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Equivalent values between anterior vertebral height, wedge ratio, and wedge angle for evaluating vertebral mobility and deformity in osteoporotic vertebral fractures: a conventional observational study

Abstract

Background

Vertebral mobility (V-mobility) has been used to diagnose fresh osteoporotic vertebral fractures (OVFs) and determine bone union by setting cutoff values for these purposes. V-mobility is the difference in vertebral height on dynamic radiographs taken in the sitting and lateral decubitus or supine positions. The dimensions for V-mobility were presented as anterior vertebral height (Ha; mm), wedge ratio (WR; %), and wedge angle (WA; °) in previous reports. This study was performed to obtain WR and WA values equivalent to V-mobility of 1.0 mm in Ha.

Methods

Lateral radiographs of 284 OVFs (grade 1–3 deformed vertebrae) from T11 to L2 were obtained from 77 patients with OVF. V-mobility presented as Ha, posterior vertebral height, and WA was obtained by the difference in these dimensions on dynamic radiographs. The WR and WA values equivalent to 1.0 mm in Ha were obtained by dividing the V-mobility values for WR and WA by that for Ha.

Results

The mean WR values corresponding to 1.0 mm in Ha for grade 1, 2, and 3 vertebrae were 3.2% ± 1.4%, 3.2% ± 0.9%, and 3.4% ± 1.0%, respectively, and the corresponding value for grade 1–3 vertebrae was 3.3% ± 1.0%. The mean WA values corresponding to 1.0 mm in Ha for grade 1, 2, and 3 vertebrae were 1.5° ± 0.8°, 1.5° ± 0.6°, and 1.5° ± 0.8°, respectively, and the corresponding value for grade 1–3 vertebrae was 1.5° ± 0.7°.

Conclusions

The WR and WA values equivalent to V-mobility of 1.0 mm in Ha were 3.3% and 1.5°, respectively, in grade 1–3 vertebrae. These findings may be useful to secure a reliable value of V-mobility of OVFs using simultaneous measurements in three dimensions (Ha, WR, and WA) in clinical practice and to establish cutoff values for V-mobility to determine bone union.

Background

Osteoporotic vertebral fractures (OVFs) commonly occur in older adults, particularly women [1], and the population with OVFs in Japan is predicted to further increase until 2030–2035 [2]. OVFs are usually treated conservatively with good outcomes [3]. Conservative treatments for OVFs include bed rest, analgesic medication, physiotherapy, bracing [4], and exercises to recover muscle atrophy arising from disuse during the initial period of bed rest [5].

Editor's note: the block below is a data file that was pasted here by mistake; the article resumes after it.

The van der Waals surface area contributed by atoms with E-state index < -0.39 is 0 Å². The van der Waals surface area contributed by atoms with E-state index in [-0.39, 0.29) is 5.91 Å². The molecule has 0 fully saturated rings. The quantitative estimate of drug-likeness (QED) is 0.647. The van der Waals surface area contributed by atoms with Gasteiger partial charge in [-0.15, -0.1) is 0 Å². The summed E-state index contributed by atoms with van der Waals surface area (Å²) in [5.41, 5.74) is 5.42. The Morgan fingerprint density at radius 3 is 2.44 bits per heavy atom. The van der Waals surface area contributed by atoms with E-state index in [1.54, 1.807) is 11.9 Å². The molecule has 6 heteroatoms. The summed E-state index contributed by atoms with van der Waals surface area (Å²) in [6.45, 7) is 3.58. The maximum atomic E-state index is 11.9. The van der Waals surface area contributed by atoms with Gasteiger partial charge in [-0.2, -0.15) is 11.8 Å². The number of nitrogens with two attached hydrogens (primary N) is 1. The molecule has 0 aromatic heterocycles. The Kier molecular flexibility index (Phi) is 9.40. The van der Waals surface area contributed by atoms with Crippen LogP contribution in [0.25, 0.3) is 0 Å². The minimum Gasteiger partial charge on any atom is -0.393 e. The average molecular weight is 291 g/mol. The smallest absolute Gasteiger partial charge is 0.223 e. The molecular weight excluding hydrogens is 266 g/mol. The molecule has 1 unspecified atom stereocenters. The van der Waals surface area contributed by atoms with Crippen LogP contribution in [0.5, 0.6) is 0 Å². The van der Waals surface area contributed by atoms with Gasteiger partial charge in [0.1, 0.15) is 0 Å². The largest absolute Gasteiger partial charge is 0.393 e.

Bed rest during the early stage of OVF treatment is reportedly very effective for achieving a high healing rate and avoiding delayed onset of neurological deficits [6,7,8,9]. Orthoses are frequently used to relieve fracture-related back pain [10], prevent vertebral collapse, and promote bone healing. However, the efficacy of wearing an orthosis has not been established [10,11,12,13]. The efficacy and limitations of conservative treatment modalities should be clarified through further clinical trials by objective evaluation of the OVF status, particularly by setting a cutoff value to determine bone union.

Vertebral mobility (V-mobility) is a very useful parameter for objective evaluation of the OVF status [14] and has been used to diagnose fresh OVFs [15, 16], follow-up OVFs [9], determine bone union [7, 9, 17,18,19,20,21], and predict bone union at an early OVF stage [9, 22]. V-mobility is defined as the difference in vertebral height on dynamic lateral radiographs taken in weight-bearing (standing or sitting [SIT]) and non-weight-bearing (lateral decubitus [DEC] or supine [SUP]) positions, and it can be numerically presented as anterior vertebral height (Ha; mm), posterior vertebral height (Hp; mm), wedge ratio (WR; %), and wedge angle (WA; °).

Only a few previous reports have described cutoff values for V-mobility to detect bone union in OVFs, namely Ha of ≤ 1.0 mm [9, 18], Ha of ≤ 2.0 mm [21], WR of ≤ 5% [17], and WA of ≤ 5° [7, 19, 20] on dynamic radiographs. These cutoff values were likely set based on their own concepts and have been presented as different dimensions (Ha, WR, or WA). Therefore, it is necessary to determine equivalent values between Ha, WR, and WA (i.e., WR and WA values equivalent to 1.0 mm in Ha) to compare the results evaluated by these different parameters.

In our previous study [23], we clarified WR and WA values equivalent to 1.0 mm in Ha for the first time based on morphometric values measured on lateral radiographs of normal vertebrae and stable previous OVFs from T11 to L2, as described in more detail in the Discussion section. The mean WR value equivalent to 1.0 mm in Ha (WR/Ha) and the corresponding WA value (WA/Ha) were found to be 3.5% and 1.5°, respectively, for vertebrae with grade 1–3 deformities.